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The debate as to whether psychology is considered a science has drawn considerable attention since the inception of the discipline of psychology during the second half of the 19th century. Some have even stated that psychology is more than science. Other scholars have stated the debate is complicated because both psychology and science are multifaceted, and complex constructs; thus, a dichotomous approach to the issue involving yes and no answer to the issue is insufficient. This paper argues that psychology is not a science. To support this argument, the key elements of science are discussed, after which it is demonstrated that psychology fails to meet the criteria of a scientific discipline.

Attributes of Science

Redding outlined the key features associated with science, which include empirical evidence, objectivity, control, testing of hypothesis, replication, and predictability. Empirical evidence represents the data gathered using experiment or observation. Empirical evidence is not reliant on belief or argument; rather, observations and experiments are conducted cautiously and reported with sufficient detail to enable other investigators to repeat and validate the work. The objectivity criterion requires researchers to remain independent of their research, which demands that they should be wholly unbiased in their studies to ensure that the knowledge gained is not influenced by personal experiences and feelings. The control criteria requires the researcher to control all extraneous variables to be able to ascertain the cause and effect relationships. Hypothesis refers to a statement developed by a researcher prior to conducting an investigation to show the predicted outcomes based on existing theory. Replication denotes the degree to which a specific method can be replicated to ascertain whether the findings are consistent. The criterion of predictability requires scientists to have the ability to predict future behavioral patterns by relying on the findings reported in research.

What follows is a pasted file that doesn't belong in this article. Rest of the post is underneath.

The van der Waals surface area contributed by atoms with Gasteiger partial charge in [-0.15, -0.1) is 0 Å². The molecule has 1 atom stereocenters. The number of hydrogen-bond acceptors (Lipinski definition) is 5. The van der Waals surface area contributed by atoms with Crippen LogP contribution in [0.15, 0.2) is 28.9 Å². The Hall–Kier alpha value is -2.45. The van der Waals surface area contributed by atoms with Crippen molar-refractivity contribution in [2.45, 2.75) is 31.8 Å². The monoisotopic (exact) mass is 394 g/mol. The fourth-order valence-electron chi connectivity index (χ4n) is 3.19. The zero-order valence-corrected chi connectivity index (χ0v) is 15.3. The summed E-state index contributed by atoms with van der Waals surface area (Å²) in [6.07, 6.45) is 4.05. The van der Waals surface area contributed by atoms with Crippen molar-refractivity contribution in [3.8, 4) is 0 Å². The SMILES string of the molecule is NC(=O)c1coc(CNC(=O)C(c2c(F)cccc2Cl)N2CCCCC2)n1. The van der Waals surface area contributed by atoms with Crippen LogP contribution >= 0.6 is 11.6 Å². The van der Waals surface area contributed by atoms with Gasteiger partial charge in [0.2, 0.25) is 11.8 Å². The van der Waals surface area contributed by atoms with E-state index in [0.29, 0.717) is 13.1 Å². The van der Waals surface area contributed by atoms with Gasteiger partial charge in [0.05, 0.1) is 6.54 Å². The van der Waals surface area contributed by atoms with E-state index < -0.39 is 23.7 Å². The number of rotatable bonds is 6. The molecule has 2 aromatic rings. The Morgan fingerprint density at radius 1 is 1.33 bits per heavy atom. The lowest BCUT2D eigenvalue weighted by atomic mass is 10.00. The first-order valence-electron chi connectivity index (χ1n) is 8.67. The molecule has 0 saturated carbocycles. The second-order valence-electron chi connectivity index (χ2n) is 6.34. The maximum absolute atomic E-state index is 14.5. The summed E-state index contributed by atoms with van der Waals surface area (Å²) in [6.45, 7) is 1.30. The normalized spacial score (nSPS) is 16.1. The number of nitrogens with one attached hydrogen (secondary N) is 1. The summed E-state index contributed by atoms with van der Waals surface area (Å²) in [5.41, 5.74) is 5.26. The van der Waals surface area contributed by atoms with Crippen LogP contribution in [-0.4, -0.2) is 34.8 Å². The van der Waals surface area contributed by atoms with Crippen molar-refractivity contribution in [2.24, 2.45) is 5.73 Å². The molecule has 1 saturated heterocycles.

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Psychology as not a Science